- Empowering and investing in employee resource groups can provide a supportive environment for employees to connect, network and engage in professional development.
Celebrating your workforce in the right way
Another vital part of ensuring a truly inclusive workplace culture is recognising national holidays and days of awareness, such as Martin Luther King Jr Day and Blue Monday, which we recently celebrated in January.
But how can companies achieve this? For a start, this can be done by delivering all-organisational events and communication around these days, for example, through emails and Teams/Slack messages. Such communication can discuss what the days mean to people and point employees towards relevant resources they can tap into to widen their knowledge. In addition, employers can develop a website with a DE&I Calendar, for example, and allow employees to make suggestions for honouring awareness days, so they are part of the process.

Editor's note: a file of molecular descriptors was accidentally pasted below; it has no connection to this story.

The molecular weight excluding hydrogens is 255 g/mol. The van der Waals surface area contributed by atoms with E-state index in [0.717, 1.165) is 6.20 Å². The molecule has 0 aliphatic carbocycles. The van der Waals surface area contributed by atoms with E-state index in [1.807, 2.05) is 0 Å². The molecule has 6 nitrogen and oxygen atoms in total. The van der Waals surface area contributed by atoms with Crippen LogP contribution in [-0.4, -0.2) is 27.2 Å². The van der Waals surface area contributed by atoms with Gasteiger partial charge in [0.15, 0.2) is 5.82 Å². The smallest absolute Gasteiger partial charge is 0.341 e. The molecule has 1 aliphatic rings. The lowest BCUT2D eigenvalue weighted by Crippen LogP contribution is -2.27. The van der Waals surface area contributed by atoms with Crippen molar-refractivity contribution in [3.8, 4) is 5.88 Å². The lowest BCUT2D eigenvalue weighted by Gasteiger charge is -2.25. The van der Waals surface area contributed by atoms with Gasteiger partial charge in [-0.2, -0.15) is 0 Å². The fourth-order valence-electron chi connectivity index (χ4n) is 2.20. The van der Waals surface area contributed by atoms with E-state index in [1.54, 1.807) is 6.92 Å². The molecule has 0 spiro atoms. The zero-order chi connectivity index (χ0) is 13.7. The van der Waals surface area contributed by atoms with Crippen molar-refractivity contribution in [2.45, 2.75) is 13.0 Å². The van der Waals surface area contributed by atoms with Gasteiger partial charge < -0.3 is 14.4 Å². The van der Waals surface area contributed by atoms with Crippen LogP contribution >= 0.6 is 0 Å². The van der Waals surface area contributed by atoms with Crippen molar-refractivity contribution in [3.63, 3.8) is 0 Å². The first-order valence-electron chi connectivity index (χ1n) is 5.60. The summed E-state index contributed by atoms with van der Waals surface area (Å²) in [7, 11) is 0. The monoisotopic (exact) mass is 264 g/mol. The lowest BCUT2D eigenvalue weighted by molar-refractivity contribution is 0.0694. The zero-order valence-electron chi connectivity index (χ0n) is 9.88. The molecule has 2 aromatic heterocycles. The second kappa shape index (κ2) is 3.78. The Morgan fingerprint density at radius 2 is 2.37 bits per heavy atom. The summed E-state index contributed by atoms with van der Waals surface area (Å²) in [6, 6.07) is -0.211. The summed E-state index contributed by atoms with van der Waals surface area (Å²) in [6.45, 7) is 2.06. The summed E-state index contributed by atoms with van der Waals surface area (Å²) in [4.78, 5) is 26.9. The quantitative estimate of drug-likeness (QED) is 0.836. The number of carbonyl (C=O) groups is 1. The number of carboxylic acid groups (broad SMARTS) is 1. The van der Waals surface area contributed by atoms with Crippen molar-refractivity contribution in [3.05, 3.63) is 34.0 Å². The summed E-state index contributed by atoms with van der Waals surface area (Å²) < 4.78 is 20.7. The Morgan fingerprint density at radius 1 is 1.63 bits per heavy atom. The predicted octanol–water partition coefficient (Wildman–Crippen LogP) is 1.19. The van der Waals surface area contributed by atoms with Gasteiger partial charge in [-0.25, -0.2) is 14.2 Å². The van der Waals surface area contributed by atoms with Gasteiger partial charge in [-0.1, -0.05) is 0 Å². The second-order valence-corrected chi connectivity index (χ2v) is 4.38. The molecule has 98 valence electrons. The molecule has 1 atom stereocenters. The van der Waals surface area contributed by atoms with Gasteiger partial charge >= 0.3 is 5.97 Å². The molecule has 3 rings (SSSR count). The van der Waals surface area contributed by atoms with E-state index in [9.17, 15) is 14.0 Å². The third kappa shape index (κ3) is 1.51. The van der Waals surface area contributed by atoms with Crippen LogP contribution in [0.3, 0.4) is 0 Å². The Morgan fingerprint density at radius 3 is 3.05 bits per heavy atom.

Overall, companies need to ensure they are intentional and thoughtful with their actions. It’s important to do the work to truly understand why diversity and inclusivity is important across the business to build a company that employees want to work for; and one that ensures it looks at deliverables through many different perspectives to achieve the best results.
Leaders must put steps in place now to ensure they can be confident they have done everything in their power to challenge themselves and the industry on how inclusivity is built into the workplace.